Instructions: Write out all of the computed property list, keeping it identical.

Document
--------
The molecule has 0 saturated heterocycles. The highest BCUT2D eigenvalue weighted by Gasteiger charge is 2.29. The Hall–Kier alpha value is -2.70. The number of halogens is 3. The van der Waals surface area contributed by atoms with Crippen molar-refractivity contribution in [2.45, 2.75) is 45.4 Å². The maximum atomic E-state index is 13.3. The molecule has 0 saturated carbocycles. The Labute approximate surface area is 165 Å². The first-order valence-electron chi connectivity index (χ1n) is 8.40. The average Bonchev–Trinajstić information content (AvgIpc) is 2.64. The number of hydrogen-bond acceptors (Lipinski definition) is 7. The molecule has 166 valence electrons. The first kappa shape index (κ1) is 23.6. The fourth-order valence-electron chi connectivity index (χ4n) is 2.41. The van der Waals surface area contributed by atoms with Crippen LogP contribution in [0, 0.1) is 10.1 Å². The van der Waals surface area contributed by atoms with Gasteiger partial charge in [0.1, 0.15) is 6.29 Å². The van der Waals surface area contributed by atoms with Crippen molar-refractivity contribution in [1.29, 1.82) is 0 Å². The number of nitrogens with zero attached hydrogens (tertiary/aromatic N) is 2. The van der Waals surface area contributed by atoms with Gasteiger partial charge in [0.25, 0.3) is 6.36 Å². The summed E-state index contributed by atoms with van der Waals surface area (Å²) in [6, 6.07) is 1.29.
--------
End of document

The molecule has 0 saturated heterocycles. The highest BCUT2D eigenvalue weighted by Gasteiger charge is 2.29. The Hall–Kier alpha value is -2.70. The number of halogens is 3. The van der Waals surface area contributed by atoms with Crippen molar-refractivity contribution in [2.45, 2.75) is 45.4 Å². The maximum atomic E-state index is 13.3. The molecule has 0 saturated carbocycles. The Labute approximate surface area is 165 Å². The first-order valence-electron chi connectivity index (χ1n) is 8.40. The average Bonchev–Trinajstić information content (AvgIpc) is 2.64. The number of hydrogen-bond acceptors (Lipinski definition) is 7. The molecule has 166 valence electrons. The first kappa shape index (κ1) is 23.6. The fourth-order valence-electron chi connectivity index (χ4n) is 2.41. The van der Waals surface area contributed by atoms with Crippen LogP contribution in [0, 0.1) is 10.1 Å². The van der Waals surface area contributed by atoms with Gasteiger partial charge in [0.1, 0.15) is 6.29 Å². The van der Waals surface area contributed by atoms with Crippen molar-refractivity contribution in [1.29, 1.82) is 0 Å². The number of nitrogens with zero attached hydrogens (tertiary/aromatic N) is 2. The van der Waals surface area contributed by atoms with Gasteiger partial charge in [0.25, 0.3) is 6.36 Å². The summed E-state index contributed by atoms with van der Waals surface area (Å²) in [6, 6.07) is 1.29.